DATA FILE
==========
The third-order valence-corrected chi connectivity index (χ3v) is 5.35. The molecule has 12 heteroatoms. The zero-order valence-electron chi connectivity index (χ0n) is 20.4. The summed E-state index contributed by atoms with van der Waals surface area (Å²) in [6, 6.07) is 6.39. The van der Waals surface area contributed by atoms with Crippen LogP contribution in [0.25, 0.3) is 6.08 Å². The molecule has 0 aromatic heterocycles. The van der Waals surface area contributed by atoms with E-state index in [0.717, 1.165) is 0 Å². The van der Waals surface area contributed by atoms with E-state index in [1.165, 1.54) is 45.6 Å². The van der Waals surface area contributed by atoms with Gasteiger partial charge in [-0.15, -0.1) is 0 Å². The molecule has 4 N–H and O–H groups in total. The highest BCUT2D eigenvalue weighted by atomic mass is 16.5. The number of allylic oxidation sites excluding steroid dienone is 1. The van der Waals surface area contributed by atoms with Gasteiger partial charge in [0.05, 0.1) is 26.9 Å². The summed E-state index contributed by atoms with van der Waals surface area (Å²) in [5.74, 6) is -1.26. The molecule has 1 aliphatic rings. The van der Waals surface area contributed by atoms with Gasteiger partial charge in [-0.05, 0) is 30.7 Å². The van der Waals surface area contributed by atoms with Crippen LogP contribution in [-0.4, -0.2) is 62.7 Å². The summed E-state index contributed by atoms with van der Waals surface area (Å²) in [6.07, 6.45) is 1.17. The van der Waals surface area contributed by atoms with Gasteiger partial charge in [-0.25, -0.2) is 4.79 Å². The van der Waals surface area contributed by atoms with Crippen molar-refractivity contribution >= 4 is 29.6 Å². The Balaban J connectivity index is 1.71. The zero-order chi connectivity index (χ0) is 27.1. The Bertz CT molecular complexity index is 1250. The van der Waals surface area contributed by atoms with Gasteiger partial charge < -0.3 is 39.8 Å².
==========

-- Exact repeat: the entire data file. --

The third-order valence-corrected chi connectivity index (χ3v) is 5.35. The molecule has 12 heteroatoms. The zero-order valence-electron chi connectivity index (χ0n) is 20.4. The summed E-state index contributed by atoms with van der Waals surface area (Å²) in [6, 6.07) is 6.39. The van der Waals surface area contributed by atoms with Crippen LogP contribution in [0.25, 0.3) is 6.08 Å². The molecule has 0 aromatic heterocycles. The van der Waals surface area contributed by atoms with E-state index in [0.717, 1.165) is 0 Å². The van der Waals surface area contributed by atoms with E-state index in [1.165, 1.54) is 45.6 Å². The van der Waals surface area contributed by atoms with Gasteiger partial charge in [-0.15, -0.1) is 0 Å². The molecule has 4 N–H and O–H groups in total. The highest BCUT2D eigenvalue weighted by atomic mass is 16.5. The number of allylic oxidation sites excluding steroid dienone is 1. The van der Waals surface area contributed by atoms with Gasteiger partial charge in [0.05, 0.1) is 26.9 Å². The summed E-state index contributed by atoms with van der Waals surface area (Å²) in [5.74, 6) is -1.26. The molecule has 1 aliphatic rings. The van der Waals surface area contributed by atoms with Gasteiger partial charge in [-0.05, 0) is 30.7 Å². The van der Waals surface area contributed by atoms with Crippen LogP contribution in [-0.4, -0.2) is 62.7 Å². The summed E-state index contributed by atoms with van der Waals surface area (Å²) in [6.07, 6.45) is 1.17. The van der Waals surface area contributed by atoms with Gasteiger partial charge in [-0.25, -0.2) is 4.79 Å². The van der Waals surface area contributed by atoms with Crippen molar-refractivity contribution >= 4 is 29.6 Å². The Balaban J connectivity index is 1.71. The zero-order chi connectivity index (χ0) is 27.1. The Bertz CT molecular complexity index is 1250. The van der Waals surface area contributed by atoms with Gasteiger partial charge < -0.3 is 39.8 Å².